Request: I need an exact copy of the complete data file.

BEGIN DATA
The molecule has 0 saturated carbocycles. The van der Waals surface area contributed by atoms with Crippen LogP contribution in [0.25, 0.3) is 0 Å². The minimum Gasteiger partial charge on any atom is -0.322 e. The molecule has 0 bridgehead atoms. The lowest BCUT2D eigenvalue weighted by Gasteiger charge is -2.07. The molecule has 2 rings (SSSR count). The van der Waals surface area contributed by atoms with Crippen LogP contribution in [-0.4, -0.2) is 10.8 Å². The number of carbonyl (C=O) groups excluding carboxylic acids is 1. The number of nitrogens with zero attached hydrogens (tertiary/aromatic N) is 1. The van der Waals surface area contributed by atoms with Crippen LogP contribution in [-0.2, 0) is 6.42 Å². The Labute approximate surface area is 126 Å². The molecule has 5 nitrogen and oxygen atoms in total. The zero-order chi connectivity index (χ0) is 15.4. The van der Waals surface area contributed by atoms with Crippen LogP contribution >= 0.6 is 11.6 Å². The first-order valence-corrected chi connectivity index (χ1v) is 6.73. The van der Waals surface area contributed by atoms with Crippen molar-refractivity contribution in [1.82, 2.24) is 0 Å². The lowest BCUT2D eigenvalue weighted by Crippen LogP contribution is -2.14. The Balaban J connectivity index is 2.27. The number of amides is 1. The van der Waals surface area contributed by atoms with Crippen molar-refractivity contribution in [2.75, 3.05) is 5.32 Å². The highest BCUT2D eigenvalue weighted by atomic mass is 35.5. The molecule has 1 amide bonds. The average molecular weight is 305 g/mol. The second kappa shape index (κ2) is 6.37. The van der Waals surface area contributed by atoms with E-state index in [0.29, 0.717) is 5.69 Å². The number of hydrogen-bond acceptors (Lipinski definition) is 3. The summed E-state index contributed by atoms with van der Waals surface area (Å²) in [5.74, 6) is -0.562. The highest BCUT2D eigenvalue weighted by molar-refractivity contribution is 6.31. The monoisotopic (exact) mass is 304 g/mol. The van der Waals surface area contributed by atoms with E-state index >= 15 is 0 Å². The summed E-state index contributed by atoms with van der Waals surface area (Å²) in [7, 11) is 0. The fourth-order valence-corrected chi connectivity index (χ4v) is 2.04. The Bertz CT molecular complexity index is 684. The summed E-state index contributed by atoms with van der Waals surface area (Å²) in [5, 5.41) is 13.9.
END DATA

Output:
The molecule has 0 saturated carbocycles. The van der Waals surface area contributed by atoms with Crippen LogP contribution in [0.25, 0.3) is 0 Å². The minimum Gasteiger partial charge on any atom is -0.322 e. The molecule has 0 bridgehead atoms. The lowest BCUT2D eigenvalue weighted by Gasteiger charge is -2.07. The molecule has 2 rings (SSSR count). The van der Waals surface area contributed by atoms with Crippen LogP contribution in [-0.4, -0.2) is 10.8 Å². The number of carbonyl (C=O) groups excluding carboxylic acids is 1. The number of nitrogens with zero attached hydrogens (tertiary/aromatic N) is 1. The van der Waals surface area contributed by atoms with Crippen LogP contribution in [-0.2, 0) is 6.42 Å². The Labute approximate surface area is 126 Å². The molecule has 5 nitrogen and oxygen atoms in total. The zero-order chi connectivity index (χ0) is 15.4. The van der Waals surface area contributed by atoms with Crippen LogP contribution >= 0.6 is 11.6 Å². The first-order valence-corrected chi connectivity index (χ1v) is 6.73. The van der Waals surface area contributed by atoms with Crippen molar-refractivity contribution in [1.82, 2.24) is 0 Å². The lowest BCUT2D eigenvalue weighted by Crippen LogP contribution is -2.14. The Balaban J connectivity index is 2.27. The number of amides is 1. The van der Waals surface area contributed by atoms with Crippen molar-refractivity contribution in [2.75, 3.05) is 5.32 Å². The highest BCUT2D eigenvalue weighted by atomic mass is 35.5. The molecule has 1 amide bonds. The average molecular weight is 305 g/mol. The second kappa shape index (κ2) is 6.37. The van der Waals surface area contributed by atoms with E-state index in [0.29, 0.717) is 5.69 Å². The number of hydrogen-bond acceptors (Lipinski definition) is 3. The summed E-state index contributed by atoms with van der Waals surface area (Å²) in [5.74, 6) is -0.562. The highest BCUT2D eigenvalue weighted by molar-refractivity contribution is 6.31. The monoisotopic (exact) mass is 304 g/mol. The van der Waals surface area contributed by atoms with E-state index >= 15 is 0 Å². The summed E-state index contributed by atoms with van der Waals surface area (Å²) in [7, 11) is 0. The fourth-order valence-corrected chi connectivity index (χ4v) is 2.04. The Bertz CT molecular complexity index is 684. The summed E-state index contributed by atoms with van der Waals surface area (Å²) in [5, 5.41) is 13.9.